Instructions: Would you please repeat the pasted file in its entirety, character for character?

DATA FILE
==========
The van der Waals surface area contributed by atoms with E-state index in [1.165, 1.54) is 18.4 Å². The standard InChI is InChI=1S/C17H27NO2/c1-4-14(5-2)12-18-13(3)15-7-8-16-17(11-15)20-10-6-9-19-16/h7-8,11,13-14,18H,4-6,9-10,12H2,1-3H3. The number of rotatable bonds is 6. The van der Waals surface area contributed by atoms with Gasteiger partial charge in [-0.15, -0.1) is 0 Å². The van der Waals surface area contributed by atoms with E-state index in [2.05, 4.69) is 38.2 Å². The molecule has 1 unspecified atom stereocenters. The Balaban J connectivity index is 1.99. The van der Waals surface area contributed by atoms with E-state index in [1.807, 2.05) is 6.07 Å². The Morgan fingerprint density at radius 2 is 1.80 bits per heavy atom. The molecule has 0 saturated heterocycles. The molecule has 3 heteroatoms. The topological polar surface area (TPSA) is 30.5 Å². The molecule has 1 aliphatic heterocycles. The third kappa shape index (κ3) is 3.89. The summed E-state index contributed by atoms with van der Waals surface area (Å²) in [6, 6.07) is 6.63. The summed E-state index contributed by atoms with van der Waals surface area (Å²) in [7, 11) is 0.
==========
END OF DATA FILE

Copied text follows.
The van der Waals surface area contributed by atoms with E-state index in [1.165, 1.54) is 18.4 Å². The standard InChI is InChI=1S/C17H27NO2/c1-4-14(5-2)12-18-13(3)15-7-8-16-17(11-15)20-10-6-9-19-16/h7-8,11,13-14,18H,4-6,9-10,12H2,1-3H3. The number of rotatable bonds is 6. The van der Waals surface area contributed by atoms with Gasteiger partial charge in [-0.15, -0.1) is 0 Å². The van der Waals surface area contributed by atoms with E-state index in [2.05, 4.69) is 38.2 Å². The molecule has 1 unspecified atom stereocenters. The Balaban J connectivity index is 1.99. The van der Waals surface area contributed by atoms with E-state index in [1.807, 2.05) is 6.07 Å². The Morgan fingerprint density at radius 2 is 1.80 bits per heavy atom. The molecule has 0 saturated heterocycles. The molecule has 3 heteroatoms. The topological polar surface area (TPSA) is 30.5 Å². The molecule has 1 aliphatic heterocycles. The third kappa shape index (κ3) is 3.89. The summed E-state index contributed by atoms with van der Waals surface area (Å²) in [6, 6.07) is 6.63. The summed E-state index contributed by atoms with van der Waals surface area (Å²) in [7, 11) is 0.